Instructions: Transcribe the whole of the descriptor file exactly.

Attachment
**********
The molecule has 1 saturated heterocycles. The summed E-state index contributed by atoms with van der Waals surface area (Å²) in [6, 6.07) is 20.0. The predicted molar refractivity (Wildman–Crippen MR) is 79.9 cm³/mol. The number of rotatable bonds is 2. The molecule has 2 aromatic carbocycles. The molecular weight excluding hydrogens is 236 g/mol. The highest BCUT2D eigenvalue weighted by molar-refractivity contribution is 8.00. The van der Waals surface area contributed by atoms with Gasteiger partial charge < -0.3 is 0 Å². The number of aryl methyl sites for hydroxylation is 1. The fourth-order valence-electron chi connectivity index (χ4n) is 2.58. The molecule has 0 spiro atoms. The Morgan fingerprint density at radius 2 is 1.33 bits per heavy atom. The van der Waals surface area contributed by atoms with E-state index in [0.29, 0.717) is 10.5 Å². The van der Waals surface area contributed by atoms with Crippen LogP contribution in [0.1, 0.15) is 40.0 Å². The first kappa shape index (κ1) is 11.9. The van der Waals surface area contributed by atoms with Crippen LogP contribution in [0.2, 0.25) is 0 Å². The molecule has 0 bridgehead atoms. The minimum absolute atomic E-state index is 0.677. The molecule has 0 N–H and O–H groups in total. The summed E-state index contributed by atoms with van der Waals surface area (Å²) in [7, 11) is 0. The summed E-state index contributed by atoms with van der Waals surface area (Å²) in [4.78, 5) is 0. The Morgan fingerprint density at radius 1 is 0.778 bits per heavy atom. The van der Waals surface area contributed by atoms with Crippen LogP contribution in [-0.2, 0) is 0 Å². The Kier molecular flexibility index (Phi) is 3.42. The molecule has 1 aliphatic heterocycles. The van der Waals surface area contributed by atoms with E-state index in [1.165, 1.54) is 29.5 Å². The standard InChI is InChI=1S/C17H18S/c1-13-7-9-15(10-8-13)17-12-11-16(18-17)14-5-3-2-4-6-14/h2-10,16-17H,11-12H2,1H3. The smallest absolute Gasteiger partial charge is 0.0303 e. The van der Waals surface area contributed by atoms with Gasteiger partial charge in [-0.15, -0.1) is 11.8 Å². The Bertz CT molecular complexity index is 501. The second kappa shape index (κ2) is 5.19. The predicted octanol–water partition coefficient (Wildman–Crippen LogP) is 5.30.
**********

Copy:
The molecule has 1 saturated heterocycles. The summed E-state index contributed by atoms with van der Waals surface area (Å²) in [6, 6.07) is 20.0. The predicted molar refractivity (Wildman–Crippen MR) is 79.9 cm³/mol. The number of rotatable bonds is 2. The molecule has 2 aromatic carbocycles. The molecular weight excluding hydrogens is 236 g/mol. The highest BCUT2D eigenvalue weighted by molar-refractivity contribution is 8.00. The van der Waals surface area contributed by atoms with Gasteiger partial charge < -0.3 is 0 Å². The number of aryl methyl sites for hydroxylation is 1. The fourth-order valence-electron chi connectivity index (χ4n) is 2.58. The molecule has 0 spiro atoms. The Morgan fingerprint density at radius 2 is 1.33 bits per heavy atom. The van der Waals surface area contributed by atoms with E-state index in [0.29, 0.717) is 10.5 Å². The van der Waals surface area contributed by atoms with Crippen LogP contribution in [0.1, 0.15) is 40.0 Å². The first kappa shape index (κ1) is 11.9. The van der Waals surface area contributed by atoms with Crippen LogP contribution in [0.2, 0.25) is 0 Å². The molecule has 0 bridgehead atoms. The minimum absolute atomic E-state index is 0.677. The molecule has 0 N–H and O–H groups in total. The summed E-state index contributed by atoms with van der Waals surface area (Å²) in [7, 11) is 0. The summed E-state index contributed by atoms with van der Waals surface area (Å²) in [4.78, 5) is 0. The Morgan fingerprint density at radius 1 is 0.778 bits per heavy atom. The van der Waals surface area contributed by atoms with Crippen LogP contribution in [-0.2, 0) is 0 Å². The Kier molecular flexibility index (Phi) is 3.42. The molecule has 1 aliphatic heterocycles. The van der Waals surface area contributed by atoms with E-state index in [1.165, 1.54) is 29.5 Å². The standard InChI is InChI=1S/C17H18S/c1-13-7-9-15(10-8-13)17-12-11-16(18-17)14-5-3-2-4-6-14/h2-10,16-17H,11-12H2,1H3. The smallest absolute Gasteiger partial charge is 0.0303 e. The van der Waals surface area contributed by atoms with Gasteiger partial charge in [-0.15, -0.1) is 11.8 Å². The Bertz CT molecular complexity index is 501. The second kappa shape index (κ2) is 5.19. The predicted octanol–water partition coefficient (Wildman–Crippen LogP) is 5.30.